Is a discretionary family trust right for me?


Question: I plan to buy my first property in Melbourne soon. I will live in this property for a minimum of six months, renovate it, and rent it out as an investment property. I’ve heard that borrowing via trust structures can be useful: What are the main pros and cons to using a discretionary family trust structure?

Answer: You have started on the right foot by putting thought into the legal structure.  A trust is a relationship between a trustee and beneficiaries, where the trustee controls and deals with certain property for the benefit of the beneficiaries.  Under a family trust, the beneficiaries are typically members of the same family and the trustee (which would be you or a company you control) has a broad power or discretion to decide which beneficiaries will benefit from the trust.

One advantage is that the trustee can to select the persons who receive the net rental income, which may allow you to reduce the total income tax payable.  For example, if you have a spouse that is not earning taxable income, the trust could distribute the rental income to your spouse who may pay less tax than you if you received the income.  Unless or until you are able and willing to distribute income to a spouse or another family member on a lower marginal tax rate, you will not get any tax benefits from a trust.

A family trust may also assist in protecting the equity in the property from potential creditors.  If you have an exposure to personal liability, then you are better placed to protect the property if a claim is made against you personally.

During the time that you live in the property, the trust will be able to rent the property to you and offset the expenses (including interest) against the rental income.  If you purchase the property in your own name, you will not be able to claim any expenses as a tax deduction until such time that the property is leased to a tenant.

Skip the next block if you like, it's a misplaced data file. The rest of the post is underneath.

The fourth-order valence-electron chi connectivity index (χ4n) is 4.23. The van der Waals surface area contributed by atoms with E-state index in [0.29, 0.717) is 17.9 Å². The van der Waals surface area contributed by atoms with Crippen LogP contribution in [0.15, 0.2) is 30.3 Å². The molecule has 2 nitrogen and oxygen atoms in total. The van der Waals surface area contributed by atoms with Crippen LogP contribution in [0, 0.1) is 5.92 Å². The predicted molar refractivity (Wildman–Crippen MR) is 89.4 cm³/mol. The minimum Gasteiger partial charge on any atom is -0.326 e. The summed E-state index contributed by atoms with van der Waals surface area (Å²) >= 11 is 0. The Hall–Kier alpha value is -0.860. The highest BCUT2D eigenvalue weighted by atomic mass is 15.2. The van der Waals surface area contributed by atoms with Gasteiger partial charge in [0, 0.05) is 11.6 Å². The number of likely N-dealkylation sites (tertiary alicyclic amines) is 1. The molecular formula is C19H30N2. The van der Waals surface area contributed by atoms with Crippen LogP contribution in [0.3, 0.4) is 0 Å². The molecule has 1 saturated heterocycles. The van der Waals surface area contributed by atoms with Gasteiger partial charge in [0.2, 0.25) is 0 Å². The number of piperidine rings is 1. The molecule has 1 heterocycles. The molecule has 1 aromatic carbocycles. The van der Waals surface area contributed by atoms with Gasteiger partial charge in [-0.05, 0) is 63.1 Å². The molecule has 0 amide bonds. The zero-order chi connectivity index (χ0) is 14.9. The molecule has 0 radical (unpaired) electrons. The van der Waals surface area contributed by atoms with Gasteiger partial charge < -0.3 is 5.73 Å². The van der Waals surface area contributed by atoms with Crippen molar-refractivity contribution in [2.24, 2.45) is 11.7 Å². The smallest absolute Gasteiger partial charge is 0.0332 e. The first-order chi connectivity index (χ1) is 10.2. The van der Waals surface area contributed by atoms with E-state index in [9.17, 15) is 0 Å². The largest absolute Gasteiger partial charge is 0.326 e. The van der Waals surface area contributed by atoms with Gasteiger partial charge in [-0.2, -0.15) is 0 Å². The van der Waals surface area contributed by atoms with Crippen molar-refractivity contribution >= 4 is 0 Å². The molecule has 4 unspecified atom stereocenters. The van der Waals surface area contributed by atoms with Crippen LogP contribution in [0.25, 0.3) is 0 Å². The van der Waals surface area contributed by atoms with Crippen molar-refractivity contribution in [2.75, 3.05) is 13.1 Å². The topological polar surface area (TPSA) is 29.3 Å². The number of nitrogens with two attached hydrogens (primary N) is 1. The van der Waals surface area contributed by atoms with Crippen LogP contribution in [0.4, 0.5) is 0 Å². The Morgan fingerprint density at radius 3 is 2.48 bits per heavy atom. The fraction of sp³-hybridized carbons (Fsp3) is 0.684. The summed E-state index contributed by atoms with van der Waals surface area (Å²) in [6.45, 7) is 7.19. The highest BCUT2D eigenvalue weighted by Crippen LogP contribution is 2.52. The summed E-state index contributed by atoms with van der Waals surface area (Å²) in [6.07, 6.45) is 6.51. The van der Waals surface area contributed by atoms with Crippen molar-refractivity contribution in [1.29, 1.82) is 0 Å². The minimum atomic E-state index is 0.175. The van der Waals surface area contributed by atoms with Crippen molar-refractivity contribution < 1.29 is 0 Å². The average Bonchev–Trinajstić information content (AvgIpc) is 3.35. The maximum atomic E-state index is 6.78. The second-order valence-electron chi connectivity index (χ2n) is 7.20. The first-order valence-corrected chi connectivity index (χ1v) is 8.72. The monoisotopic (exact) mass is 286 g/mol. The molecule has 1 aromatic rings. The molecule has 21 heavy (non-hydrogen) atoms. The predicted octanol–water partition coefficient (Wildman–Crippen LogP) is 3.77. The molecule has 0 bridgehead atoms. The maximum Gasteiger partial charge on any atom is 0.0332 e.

You will also generally be able to take advantage of the small business concessions for capital gains tax in the same way as if you purchased the property in your own name.  The trust can also take advantage of the 50% discount where the trust holds the property for more than 12 months.  This means the net capital gain on which tax is paid is halved.

There are disadvantages, too. You will not be eligible to claim the first home owners grant, nor will you be able to claim the "principal place of residence" exemption from capital gains tax if you decide to live in the property and then sell it.  If you intend to negatively gear the property to offset the interest against your other personal income, the trust will not enable you to do this. 

A discretionary family trust is not suitable where you wish to invest with other people outside your immediate family group or introduce other investors down the track. Another form of trust, such as a unit trust, may be more suitable in this situation.  

Finally, a trust will add some complexity and cost to your financial, tax and accounting affairs.  You will need to engage an accountant experienced in trusts to advise you along the way.

Answer supplied by Terry Kokkinos, Macpherson+Kelley Lawyers (link:

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  • John says on 23/09/2013 04:40:55 PM

    Using a Trust for tax benefits is silly thinking and can end up in a problematic situation. Trusts first and foremost should be used for asset protection. A house in your name is an asset you can lose plain and simple. A house in a trust is another matter. If it's setup properly with a genuine settler and genuine settlement amount then it's very difficult for a sueing party to seize the asset. The tax benefits of using a trust do exist at the very low end of the income scale. Real Mom and Pops stuff. Then you you have to way up the accounting fees of running the trust versus the benefit.

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